By J. Brock (FINN)
Monsignor Anton Agreiter deep in conversation with the Former Archbishop of Canterbury, Dr. George Carey
A memorial Mass to pray for the repose of the soul and to give thanksgiving for the life of Monsignor Anton Agreiter was held at St. Mary’s Roman Catholic Church in Stanley, Falkland Islands at 1700 on Saturday, 25 October 2003. Fr. Charles Carmack conducted the Mass before a full congregation that included representatives from Legislative Council, Government House, FIG, Christ Church Cathedral, the Tabernacle Free Church and Seamen’s Mission as well as St. Cuthbert’s at Mount Pleasant Complex (MPA).
The entrance hymn, played by guest organist, Alex Sanders, was "All People That on Earth Do Dwell."
Fr. Charles’ Words of Welcome:
"Good evening everyone. Welcome to all the parishioners of St. Mary’s. And, a very special welcome to those of you from other churches or perhaps no church at all. But we will come here this evening to pay respects to the memory of Monsignor Anton Agreiter. I would like to welcome, too, the people who are listening at home, whether they are out in the Camp or at MPA and particularly to those who are house-bound, unable to get out.
During this Mass, we are going to pray for the repose of the soul of Monsignor Agreiter. And, we are going to thank God for the gift of his life. In his time, he served many people. But we remember especially the time he spent here in the Falklands. For sixteen years, he was Parish Priest here in St. Mary’s. He died in the land of his birth, but for nearly a quarter of his life, he made the Falklands his home. And, to its people, he gave his all. So, it is right that we should remember him."
Mass began with the words of the confession and the absolution. This was followed by a collect for Monsignor Agreiter.
The first reading, done by Eugene (Gene) Williams was from the Book of Wisdom Chapter 3 vs. 1-6,9. This was followed by the Psalm, the 23rd and this was sung. The second reading, Romans 8:31-35 was taken by Mrs. Bernadette Pring. Fr. Charles read the Gospel, John 14, 1-6.
"Many of us have seen yesterday’s newspaper. It’s got an obituary on Monsignor Agreiter and quite a good photo originally, though the photo was one of Monsignor with Gene Williams. But, thanks to modern technology, it’s been possible to eliminate Gene and so leave Monsignor on his own.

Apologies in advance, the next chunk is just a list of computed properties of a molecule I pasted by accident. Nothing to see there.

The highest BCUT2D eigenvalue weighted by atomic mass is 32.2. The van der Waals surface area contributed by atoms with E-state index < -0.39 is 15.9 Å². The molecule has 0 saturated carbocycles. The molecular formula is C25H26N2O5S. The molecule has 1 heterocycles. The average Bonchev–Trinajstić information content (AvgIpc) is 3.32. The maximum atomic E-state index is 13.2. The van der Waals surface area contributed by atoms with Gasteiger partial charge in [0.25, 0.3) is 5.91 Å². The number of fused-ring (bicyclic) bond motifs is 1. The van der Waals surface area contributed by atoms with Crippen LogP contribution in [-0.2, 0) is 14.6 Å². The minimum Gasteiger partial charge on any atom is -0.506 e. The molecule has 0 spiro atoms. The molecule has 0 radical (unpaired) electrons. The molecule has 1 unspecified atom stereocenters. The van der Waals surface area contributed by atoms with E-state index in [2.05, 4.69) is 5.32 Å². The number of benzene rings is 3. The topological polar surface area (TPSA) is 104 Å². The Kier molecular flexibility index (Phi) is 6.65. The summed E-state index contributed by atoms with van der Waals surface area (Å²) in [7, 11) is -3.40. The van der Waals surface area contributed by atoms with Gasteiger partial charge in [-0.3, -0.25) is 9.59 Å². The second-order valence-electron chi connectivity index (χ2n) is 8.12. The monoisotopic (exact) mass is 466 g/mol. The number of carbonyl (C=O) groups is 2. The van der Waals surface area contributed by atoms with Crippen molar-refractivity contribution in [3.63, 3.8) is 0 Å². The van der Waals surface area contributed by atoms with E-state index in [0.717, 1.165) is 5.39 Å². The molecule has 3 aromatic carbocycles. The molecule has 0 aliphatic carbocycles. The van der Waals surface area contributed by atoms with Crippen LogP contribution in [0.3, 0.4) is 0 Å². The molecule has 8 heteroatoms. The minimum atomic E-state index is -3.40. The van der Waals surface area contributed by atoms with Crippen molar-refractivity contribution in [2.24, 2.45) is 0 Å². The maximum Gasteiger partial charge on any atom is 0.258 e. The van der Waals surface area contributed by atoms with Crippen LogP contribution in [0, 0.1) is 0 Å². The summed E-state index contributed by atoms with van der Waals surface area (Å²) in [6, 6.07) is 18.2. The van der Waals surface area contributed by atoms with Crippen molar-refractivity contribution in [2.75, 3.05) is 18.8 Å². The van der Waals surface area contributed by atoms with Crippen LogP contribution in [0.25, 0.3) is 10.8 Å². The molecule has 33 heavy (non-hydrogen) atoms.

When the newspaper asked for a picture of Monsignor to go with its article, I looked for one of him in his pontificals - dressed up as a Monsignor. But I just couldn’t find one. Such photos as we could turn up were all of him with somebody else. None were of him on his own. And, all the recent ones showed him thin and drawn and immersed in work.
This, I think, was typical of him. He never thought of himself alone. Always, he was concerned about others – about their health – their general well being – their families – their work. Yet, he was a very private man. He made very few close friends but such close friends as he did have – they were, I think, mainly here in the Falklands or on Tristan.
I won’t bore you with an itemised review of his life – that’s been done quite admirably by the obituary in the newspaper. But I can, perhaps, flesh it out a little, from a personal knowledge of him going back nearly fifty years – back to 1954. Because that’s when he came to Mill Hill in London to study Theology.
He came from the Tyrol – that’s the beautiful mountainous area of the Dolomites in Northern Italy. Until the end of WWI, it was part of Austria but then in 1918, or soon after, it was appropriated by Italy as the spoils of war. But the people were all German speakers and, obstinately remained so, even until today. And, this explains Monsignor Agreiter’s fairly strong German accent. He was a bit sensitive about it but unreasonably so, I thought, because his command of English was so superb. He was, in fact, a good linguist. He was fluent in German, English, Latin (He used to lecture in Latin.) and was very competent in Italian and Spanish .He was also very good in Luganda, which is the main language in Uganda.